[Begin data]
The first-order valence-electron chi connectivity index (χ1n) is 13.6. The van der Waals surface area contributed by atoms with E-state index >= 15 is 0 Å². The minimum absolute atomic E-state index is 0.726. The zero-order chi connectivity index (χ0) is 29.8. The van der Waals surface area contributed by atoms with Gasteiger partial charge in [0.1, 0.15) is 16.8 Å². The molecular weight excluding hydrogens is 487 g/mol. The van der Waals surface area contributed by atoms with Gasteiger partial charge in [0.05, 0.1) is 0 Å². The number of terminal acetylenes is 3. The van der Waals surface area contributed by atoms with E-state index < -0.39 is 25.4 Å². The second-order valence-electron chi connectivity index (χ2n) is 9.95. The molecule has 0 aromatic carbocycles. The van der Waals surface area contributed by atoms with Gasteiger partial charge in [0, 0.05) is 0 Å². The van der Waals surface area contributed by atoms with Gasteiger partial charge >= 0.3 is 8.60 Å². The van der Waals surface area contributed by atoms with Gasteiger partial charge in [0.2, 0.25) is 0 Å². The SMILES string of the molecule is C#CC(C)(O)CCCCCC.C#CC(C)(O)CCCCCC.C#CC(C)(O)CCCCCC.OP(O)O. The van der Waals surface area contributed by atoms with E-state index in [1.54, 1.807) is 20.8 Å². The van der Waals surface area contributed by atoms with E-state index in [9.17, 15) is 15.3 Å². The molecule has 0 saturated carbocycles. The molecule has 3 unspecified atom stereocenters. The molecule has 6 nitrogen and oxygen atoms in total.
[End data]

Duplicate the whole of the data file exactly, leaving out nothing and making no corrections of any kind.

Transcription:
The first-order valence-electron chi connectivity index (χ1n) is 13.6. The van der Waals surface area contributed by atoms with E-state index >= 15 is 0 Å². The minimum absolute atomic E-state index is 0.726. The zero-order chi connectivity index (χ0) is 29.8. The van der Waals surface area contributed by atoms with Gasteiger partial charge in [0.1, 0.15) is 16.8 Å². The molecular weight excluding hydrogens is 487 g/mol. The van der Waals surface area contributed by atoms with Gasteiger partial charge in [0.05, 0.1) is 0 Å². The number of terminal acetylenes is 3. The van der Waals surface area contributed by atoms with E-state index < -0.39 is 25.4 Å². The second-order valence-electron chi connectivity index (χ2n) is 9.95. The molecule has 0 aromatic carbocycles. The van der Waals surface area contributed by atoms with Gasteiger partial charge in [0, 0.05) is 0 Å². The van der Waals surface area contributed by atoms with Gasteiger partial charge >= 0.3 is 8.60 Å². The van der Waals surface area contributed by atoms with Gasteiger partial charge in [0.2, 0.25) is 0 Å². The SMILES string of the molecule is C#CC(C)(O)CCCCCC.C#CC(C)(O)CCCCCC.C#CC(C)(O)CCCCCC.OP(O)O. The van der Waals surface area contributed by atoms with E-state index in [1.54, 1.807) is 20.8 Å². The van der Waals surface area contributed by atoms with E-state index in [9.17, 15) is 15.3 Å². The molecule has 0 saturated carbocycles. The molecule has 3 unspecified atom stereocenters. The molecule has 6 nitrogen and oxygen atoms in total.